Now I should hasten to add, especially in light of the tragedies unfolding in Israel, that this is not any kind of geopolitical statement. There are lots of good geopolitical reasons for supporting Israel, humanitarian reasons, a measure of justice. All sorts of reasons, but simply theologically, the point I want to make is that 144,000 are not a reference to a remnant of ethnic Jews but to the totality of God’s redeemed people. Why do I say that? Lemme give you some reasons.
First in chapter 13 we read that Satan is going to seal all of his followers, the mark of the beast. We it stands to reason, if Satan metaphorically had the seal on all of his followers, shouldn’t God have a seal on all of His followers? I’ll come to seal in just a bit. So, it wouldn’t make as much sense to say well the devil seals all of his followers, but God only sealed a select 144,000 of his ethnic remnants. That’s one reason.
Second, the image of sealing, which we’ll see in a moment, comes from Ezekiel 9 where the seal on the forehead marks out two groups of people. In Ezekiel’s prophecy, it marks out the idolaters and the non-idolaters, just two categories. And it would seem that the sealing here of the 144,000 makes a similar distinction. Not an ethnic one, but those who worship God, those who do not.
Third, look at verse 3. The 144,000 are called servants of our God, servants of our God. There is no reason to make the 144,000 any more restricted than that. If you are a servant of the living God, you are one of the 144, 000. In Revelation, that phrase “servants of God” always refers to God’s redeemed people. Very beginning of the book, the revelation of Jesus Christ, which God gave Him to show His servants what must soon take place. So that language of God’s servants is never restricted to just the Jewish people, but refers to God’s people in Revelation.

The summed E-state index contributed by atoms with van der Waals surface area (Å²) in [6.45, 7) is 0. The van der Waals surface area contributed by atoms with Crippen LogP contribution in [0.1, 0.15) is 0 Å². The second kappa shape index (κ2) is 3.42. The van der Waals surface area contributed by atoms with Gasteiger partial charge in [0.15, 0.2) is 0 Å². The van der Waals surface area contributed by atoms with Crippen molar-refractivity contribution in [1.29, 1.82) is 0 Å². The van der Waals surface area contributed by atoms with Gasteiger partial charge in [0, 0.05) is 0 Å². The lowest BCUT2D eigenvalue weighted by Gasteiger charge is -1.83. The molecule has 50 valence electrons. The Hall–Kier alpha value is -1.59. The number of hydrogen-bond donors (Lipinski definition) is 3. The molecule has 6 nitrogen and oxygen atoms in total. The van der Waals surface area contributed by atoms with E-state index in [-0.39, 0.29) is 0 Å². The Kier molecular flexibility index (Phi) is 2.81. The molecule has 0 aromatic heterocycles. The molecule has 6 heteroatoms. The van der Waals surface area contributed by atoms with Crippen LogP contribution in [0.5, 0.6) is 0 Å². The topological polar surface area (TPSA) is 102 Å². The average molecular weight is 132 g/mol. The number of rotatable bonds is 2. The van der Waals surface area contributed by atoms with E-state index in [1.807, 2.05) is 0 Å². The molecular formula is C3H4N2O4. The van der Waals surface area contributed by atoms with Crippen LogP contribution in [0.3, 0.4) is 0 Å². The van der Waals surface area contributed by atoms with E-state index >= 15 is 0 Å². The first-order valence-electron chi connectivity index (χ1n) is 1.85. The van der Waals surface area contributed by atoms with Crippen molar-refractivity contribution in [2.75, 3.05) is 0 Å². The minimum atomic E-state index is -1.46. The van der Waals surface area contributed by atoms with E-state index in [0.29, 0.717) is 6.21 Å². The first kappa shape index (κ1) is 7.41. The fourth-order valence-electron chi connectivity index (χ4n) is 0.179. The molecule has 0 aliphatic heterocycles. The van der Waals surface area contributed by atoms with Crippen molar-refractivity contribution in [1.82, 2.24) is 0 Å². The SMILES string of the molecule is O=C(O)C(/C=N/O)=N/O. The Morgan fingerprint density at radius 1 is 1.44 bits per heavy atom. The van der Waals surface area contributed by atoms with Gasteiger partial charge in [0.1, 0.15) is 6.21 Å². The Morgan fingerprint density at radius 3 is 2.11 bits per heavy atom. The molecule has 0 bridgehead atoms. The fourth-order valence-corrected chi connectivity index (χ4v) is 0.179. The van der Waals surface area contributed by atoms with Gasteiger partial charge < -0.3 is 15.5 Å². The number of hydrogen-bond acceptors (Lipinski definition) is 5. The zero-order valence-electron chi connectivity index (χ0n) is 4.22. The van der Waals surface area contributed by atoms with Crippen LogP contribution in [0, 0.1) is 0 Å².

Fourth, and you’re wondering how many, this is really cheating. You said three questions, and now you got multiple points in the second question. Well, I have, that was third. There’s just five.
Here’s number four. The 144,000 mentioned in chapter 14, so keep a finger on chapter 7 and turn over the chapter 14 because this number comes up again. Chapter 14:1, “Then I looked, and behold on Mount Sion stood the Lamb, and with him 144,000 who had his name and his Father’s name written on their forehead. Later we’ll see, look down in chapter 14:3. They were singing a new song before the throne, before the four living creatures. No one could learn that song, except the 144,000 who had been redeemed from the earth. These who have not defiled themselves with women for they are virgins, it is these who follow the Lamb wherever he goes. They have been redeemed from mankind. So this language in chapter 14 does not sound like we are dealing with just one ethnic people group. But the 144,000 are those who have been redeemed from mankind, from all of humanity.